Thunder, lightning, hurling, war and an Emergency

An Irishman’s Diary on September 3rd, 1939

Croke Park has a capacity of over 70,000 people but only 39,300 are present for the senior game between Cork and Kilkenny. The captains, Jimmy Walsh from Carrickshock and Jack Lynch from Glen Rovers, have told the press that they expect their teams to win because of their superior fitness. The average age of the players is 25 years. Ten of the Kilkenny team are playing in their first senior game in Croke Park. Photograph: Courtesy of Boston College

Croke Park has a capacity of over 70,000 people but only 39,300 are present for the senior game between Cork and Kilkenny. The captains, Jimmy Walsh from Carrickshock and Jack Lynch from Glen Rovers, have told the press that they expect their teams to win because of their superior fitness. The average age of the players is 25 years. Ten of the Kilkenny team are playing in their first senior game in Croke Park. Photograph: Courtesy of Boston College

Tue, Sep 2, 2014, 01:00

Sunday, September 3rd, 1939, 5am, TDs and senators leave Leinster House. Over the past 14 hours they have amended the Constitution to clarify the meaning of “in time of war” in Article 28, passed an Emergency Powers Bill and resolved that “arising out of the armed conflict now taking place in Europe, a national emergency exists affecting the vital interests of the State”.

6am, rain pours down on land and sea and on the crowded ferry boats. During the weekend, more than 10,000 people will travel from England and many will suffer hardship because of the on-board conditions. Members of the Legion of Mary and the CYMS meet some boats to offer food to the passengers.

11.15am, the British prime minister, Neville Chamberlain, speaking on the BBC from 10 Downing Street, announces that the UK is at war with Germany. Most people in Éire don’t hear the broadcast; fewer than 20 per cent have wireless sets and many of them are at Mass or service.

11.45am, 2,000 people pack the new cathedral in Mullingar, the second largest Catholic cathedral in Ireland, for High Mass to mark the consecration of the church.

2pm, Radio Éireann reports that Great Britain and Germany have been at war since 11am.

3.15pm, the minor All-Ireland hurling final in Croke Park ends with a victory for Cork over Kilkenny, 5-2 to 2-2.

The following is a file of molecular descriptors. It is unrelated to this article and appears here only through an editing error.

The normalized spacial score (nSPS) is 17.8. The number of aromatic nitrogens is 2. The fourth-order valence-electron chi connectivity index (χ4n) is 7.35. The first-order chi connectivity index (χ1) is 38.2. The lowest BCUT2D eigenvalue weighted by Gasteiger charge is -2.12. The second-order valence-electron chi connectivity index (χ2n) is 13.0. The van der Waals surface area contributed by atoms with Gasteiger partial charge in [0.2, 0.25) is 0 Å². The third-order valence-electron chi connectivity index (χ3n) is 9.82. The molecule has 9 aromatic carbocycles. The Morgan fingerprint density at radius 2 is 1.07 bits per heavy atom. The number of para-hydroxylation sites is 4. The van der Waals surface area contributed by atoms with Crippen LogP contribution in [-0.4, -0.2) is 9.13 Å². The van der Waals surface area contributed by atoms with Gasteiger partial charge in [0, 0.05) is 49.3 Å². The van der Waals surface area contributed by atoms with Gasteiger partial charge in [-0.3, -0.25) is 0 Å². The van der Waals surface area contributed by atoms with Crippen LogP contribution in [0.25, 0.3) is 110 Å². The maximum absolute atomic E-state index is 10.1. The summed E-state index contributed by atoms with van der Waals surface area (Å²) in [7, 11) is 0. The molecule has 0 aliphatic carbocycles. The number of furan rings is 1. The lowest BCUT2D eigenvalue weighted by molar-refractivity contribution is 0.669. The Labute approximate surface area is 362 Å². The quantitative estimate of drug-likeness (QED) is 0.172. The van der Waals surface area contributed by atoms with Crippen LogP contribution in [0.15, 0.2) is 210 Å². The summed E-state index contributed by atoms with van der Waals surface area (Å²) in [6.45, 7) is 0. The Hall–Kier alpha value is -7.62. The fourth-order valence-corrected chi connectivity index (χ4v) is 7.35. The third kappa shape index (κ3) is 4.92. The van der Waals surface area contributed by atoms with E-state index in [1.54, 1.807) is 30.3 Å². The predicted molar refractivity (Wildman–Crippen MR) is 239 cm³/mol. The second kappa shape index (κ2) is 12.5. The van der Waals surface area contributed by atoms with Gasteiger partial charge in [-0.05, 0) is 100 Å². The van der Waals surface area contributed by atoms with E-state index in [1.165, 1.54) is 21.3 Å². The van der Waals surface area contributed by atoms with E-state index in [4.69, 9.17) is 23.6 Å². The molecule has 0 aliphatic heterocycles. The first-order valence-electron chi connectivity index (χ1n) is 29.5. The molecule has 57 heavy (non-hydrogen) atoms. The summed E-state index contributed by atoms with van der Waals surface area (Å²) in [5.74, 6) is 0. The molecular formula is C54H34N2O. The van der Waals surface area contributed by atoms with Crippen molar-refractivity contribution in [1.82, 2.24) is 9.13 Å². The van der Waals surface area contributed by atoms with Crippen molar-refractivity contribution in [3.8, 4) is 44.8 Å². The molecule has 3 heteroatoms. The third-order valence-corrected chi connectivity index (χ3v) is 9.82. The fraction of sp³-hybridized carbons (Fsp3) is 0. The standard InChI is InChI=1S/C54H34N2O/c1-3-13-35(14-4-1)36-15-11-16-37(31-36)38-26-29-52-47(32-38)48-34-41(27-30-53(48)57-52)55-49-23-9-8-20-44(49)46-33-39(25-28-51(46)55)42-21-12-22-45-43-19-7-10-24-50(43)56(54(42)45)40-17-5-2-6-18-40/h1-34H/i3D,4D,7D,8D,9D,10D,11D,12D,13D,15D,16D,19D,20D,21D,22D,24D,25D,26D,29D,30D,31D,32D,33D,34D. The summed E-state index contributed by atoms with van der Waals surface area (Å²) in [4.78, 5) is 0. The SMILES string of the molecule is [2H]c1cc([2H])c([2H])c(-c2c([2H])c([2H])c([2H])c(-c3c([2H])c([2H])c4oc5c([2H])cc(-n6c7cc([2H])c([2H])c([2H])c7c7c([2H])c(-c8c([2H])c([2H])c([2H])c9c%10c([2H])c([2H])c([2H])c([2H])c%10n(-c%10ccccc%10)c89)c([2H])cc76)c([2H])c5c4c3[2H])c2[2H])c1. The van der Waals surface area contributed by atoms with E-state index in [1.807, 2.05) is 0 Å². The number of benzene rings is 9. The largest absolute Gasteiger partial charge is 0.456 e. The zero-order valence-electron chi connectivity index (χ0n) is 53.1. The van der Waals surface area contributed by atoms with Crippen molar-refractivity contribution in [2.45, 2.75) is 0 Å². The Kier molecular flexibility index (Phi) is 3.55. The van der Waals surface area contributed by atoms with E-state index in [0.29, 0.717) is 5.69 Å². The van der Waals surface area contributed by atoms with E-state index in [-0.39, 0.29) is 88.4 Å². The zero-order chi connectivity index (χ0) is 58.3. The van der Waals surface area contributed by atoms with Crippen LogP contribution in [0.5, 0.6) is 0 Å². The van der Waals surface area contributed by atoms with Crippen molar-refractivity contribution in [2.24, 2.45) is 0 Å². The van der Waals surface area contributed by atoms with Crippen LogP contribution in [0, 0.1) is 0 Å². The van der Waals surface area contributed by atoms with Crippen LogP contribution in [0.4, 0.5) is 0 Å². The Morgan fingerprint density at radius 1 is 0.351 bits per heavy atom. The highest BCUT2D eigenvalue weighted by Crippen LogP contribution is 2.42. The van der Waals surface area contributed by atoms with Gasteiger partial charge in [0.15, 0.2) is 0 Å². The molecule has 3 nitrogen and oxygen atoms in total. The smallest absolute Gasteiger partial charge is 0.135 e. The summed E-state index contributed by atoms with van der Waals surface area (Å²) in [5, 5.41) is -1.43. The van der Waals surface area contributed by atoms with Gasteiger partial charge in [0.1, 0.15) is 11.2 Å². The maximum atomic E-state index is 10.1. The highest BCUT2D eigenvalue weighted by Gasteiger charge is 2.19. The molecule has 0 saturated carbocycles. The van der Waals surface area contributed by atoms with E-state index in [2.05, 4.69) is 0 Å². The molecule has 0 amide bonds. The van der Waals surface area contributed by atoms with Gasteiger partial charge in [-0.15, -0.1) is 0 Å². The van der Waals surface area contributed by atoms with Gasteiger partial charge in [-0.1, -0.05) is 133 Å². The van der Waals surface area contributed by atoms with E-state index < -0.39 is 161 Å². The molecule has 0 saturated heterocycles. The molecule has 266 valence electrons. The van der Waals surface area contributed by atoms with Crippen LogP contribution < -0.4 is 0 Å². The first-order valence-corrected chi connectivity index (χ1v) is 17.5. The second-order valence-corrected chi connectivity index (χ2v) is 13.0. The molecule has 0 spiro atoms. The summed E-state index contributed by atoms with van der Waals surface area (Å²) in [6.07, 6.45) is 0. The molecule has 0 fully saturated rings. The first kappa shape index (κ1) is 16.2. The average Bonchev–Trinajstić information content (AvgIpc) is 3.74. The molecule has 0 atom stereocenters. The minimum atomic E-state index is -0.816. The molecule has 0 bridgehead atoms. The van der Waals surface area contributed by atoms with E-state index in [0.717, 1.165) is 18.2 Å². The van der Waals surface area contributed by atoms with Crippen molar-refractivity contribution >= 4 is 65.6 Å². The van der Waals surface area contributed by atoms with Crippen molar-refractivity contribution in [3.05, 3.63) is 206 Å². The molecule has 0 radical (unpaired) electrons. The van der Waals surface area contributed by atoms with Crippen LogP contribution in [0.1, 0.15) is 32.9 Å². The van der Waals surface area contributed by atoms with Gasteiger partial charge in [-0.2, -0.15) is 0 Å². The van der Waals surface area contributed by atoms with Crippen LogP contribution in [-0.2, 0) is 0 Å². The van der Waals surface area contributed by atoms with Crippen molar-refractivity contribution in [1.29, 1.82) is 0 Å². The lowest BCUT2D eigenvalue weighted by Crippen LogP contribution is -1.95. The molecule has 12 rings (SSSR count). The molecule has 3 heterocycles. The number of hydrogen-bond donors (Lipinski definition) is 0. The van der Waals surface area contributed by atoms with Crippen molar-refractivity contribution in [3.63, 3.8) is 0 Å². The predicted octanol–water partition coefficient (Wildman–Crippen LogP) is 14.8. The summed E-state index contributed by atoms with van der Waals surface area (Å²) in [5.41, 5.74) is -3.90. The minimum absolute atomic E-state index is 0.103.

3.30pm, Croke Park has a capacity of over 70,000 people but only 39,300 are present for the senior game, also between Cork and Kilkenny. More than 16,000 have travelled on special trains laid on by the Great Southern Railways Company.

President Douglas Hyde is not present. He was dismissed as a patron of the GAA in December for attending a soccer match between Ireland and Poland at Dalymount Park in November.

The captains, Jimmy Walsh from Carrickshock and Jack Lynch from Glen Rovers, have told the press that they expect their teams to win because of their superior fitness. The average age of the players is 25 years. Ten of the Kilkenny team are playing in their first senior game in Croke Park.

Radio Éireann broadcasts a commentary by a 19-year-old student, Michael O’Hehir.

4.30pm, 10 minutes into the second half, rain falls in torrents, accompanied by thunderclaps and flashes of lightening. Spectators in exposed areas seek cover under the new Cusack Stand. Dye pours from sodden paper hats. Those still trying to follow the game have difficulty identifying the players.

A youth runs on to pitch and gives the Kilkenny players resin to dry their hands and strengthen their grip on their hurleys. During the final minute, Jimmy Kelly from Carrickshock scores a point and Kilkenny win by 2-7 to 3-3.

Meanwhile, at the Iveagh Grounds in Crumlin, Shamrock Rovers and St James’s Gate play to a scoreless draw in a League of Ireland Shield game on a pitch that one reporter describes as a pond.

7pm, during a thousand-word broadcast from notes, the taoiseach, Éamon de Valera, says the war will bring severe hardships but assures the people that, if they stay united and disciplined, they have nothing to fear. He also announces a reorganisation of ministerial responsibilities.

7.40pm, a civilian liner, the Athenia, is torpedoed by a U-boat north of Tory Island. Berlin will later deny that the captain was acting under orders. One hundred and seventeen passengers and crew die and 981 are rescued by nearby ships. The Norweigan tanker Knute Nelson will bring 430 of them into Galway on Monday.

7.45pm, the victorious senior hurling team are given a reception in the Dolphin Hotel in East Essex St by the Kilkennymen’s Association.

8pm, thousands of people all over Ireland are going to the pictures. The options in Dublin include The Four Feathers (“in glorious Technicolour”) at the Savoy; Off the Record, a weepie, at the Carlton; and Ask a Policeman, a comedy, at the Adelphi.

Some householders “black out” their windows although no official order has been issued. Most street lights are switched off. In Dublin, the Corporation has painted white strips at key junctions to help car drivers. Later, on November 8th, government plans to order property owners to restrict their lighting will be postponed indefinitely.

11.45pm, an unidentified aircraft flies over the partly darkened city. Hardly anyone pays attention.

In neutral Éire, the first day of the “Emergency” will be remembered mainly for the “thunder and lightning ” hurling final.

We reserve the right to remove any content at any time from this Community, including without limitation if it violates the Community Standards. We ask that you report content that you in good faith believe violates the above rules by clicking the Flag link next to the offending comment or by filling out this form. New comments are only accepted for 3 days from the date of publication.